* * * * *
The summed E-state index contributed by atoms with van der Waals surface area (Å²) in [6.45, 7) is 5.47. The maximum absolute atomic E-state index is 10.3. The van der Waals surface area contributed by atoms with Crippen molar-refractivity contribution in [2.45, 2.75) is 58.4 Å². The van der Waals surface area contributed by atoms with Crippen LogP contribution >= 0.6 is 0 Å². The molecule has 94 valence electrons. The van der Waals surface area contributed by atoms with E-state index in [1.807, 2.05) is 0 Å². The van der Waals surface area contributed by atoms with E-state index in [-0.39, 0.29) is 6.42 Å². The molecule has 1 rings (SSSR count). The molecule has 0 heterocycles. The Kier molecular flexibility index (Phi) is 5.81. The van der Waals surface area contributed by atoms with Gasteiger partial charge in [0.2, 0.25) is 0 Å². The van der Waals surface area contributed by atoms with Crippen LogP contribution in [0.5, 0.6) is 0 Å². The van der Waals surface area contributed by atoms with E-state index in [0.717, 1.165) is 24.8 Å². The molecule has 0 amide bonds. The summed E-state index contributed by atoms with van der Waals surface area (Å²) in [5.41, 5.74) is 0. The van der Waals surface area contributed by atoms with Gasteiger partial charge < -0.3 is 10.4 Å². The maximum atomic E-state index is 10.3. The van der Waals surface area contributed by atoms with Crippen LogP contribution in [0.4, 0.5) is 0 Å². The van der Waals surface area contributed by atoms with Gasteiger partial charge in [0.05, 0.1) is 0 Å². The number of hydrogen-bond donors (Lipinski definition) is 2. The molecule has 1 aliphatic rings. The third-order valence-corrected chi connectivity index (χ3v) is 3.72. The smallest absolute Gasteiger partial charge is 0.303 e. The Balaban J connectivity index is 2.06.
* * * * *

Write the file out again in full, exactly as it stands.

The summed E-state index contributed by atoms with van der Waals surface area (Å²) in [6.45, 7) is 5.47. The maximum absolute atomic E-state index is 10.3. The van der Waals surface area contributed by atoms with Crippen molar-refractivity contribution in [2.45, 2.75) is 58.4 Å². The van der Waals surface area contributed by atoms with Crippen LogP contribution >= 0.6 is 0 Å². The molecule has 94 valence electrons. The van der Waals surface area contributed by atoms with E-state index in [1.807, 2.05) is 0 Å². The van der Waals surface area contributed by atoms with E-state index in [-0.39, 0.29) is 6.42 Å². The molecule has 1 rings (SSSR count). The molecule has 0 heterocycles. The Kier molecular flexibility index (Phi) is 5.81. The van der Waals surface area contributed by atoms with Gasteiger partial charge in [0.2, 0.25) is 0 Å². The van der Waals surface area contributed by atoms with Crippen LogP contribution in [0.5, 0.6) is 0 Å². The van der Waals surface area contributed by atoms with E-state index in [0.717, 1.165) is 24.8 Å². The molecule has 0 amide bonds. The summed E-state index contributed by atoms with van der Waals surface area (Å²) in [5.41, 5.74) is 0. The van der Waals surface area contributed by atoms with Gasteiger partial charge < -0.3 is 10.4 Å². The maximum atomic E-state index is 10.3. The van der Waals surface area contributed by atoms with Crippen LogP contribution in [0.4, 0.5) is 0 Å². The van der Waals surface area contributed by atoms with Gasteiger partial charge in [0.05, 0.1) is 0 Å². The number of hydrogen-bond donors (Lipinski definition) is 2. The molecule has 1 aliphatic rings. The third-order valence-corrected chi connectivity index (χ3v) is 3.72. The smallest absolute Gasteiger partial charge is 0.303 e. The Balaban J connectivity index is 2.06.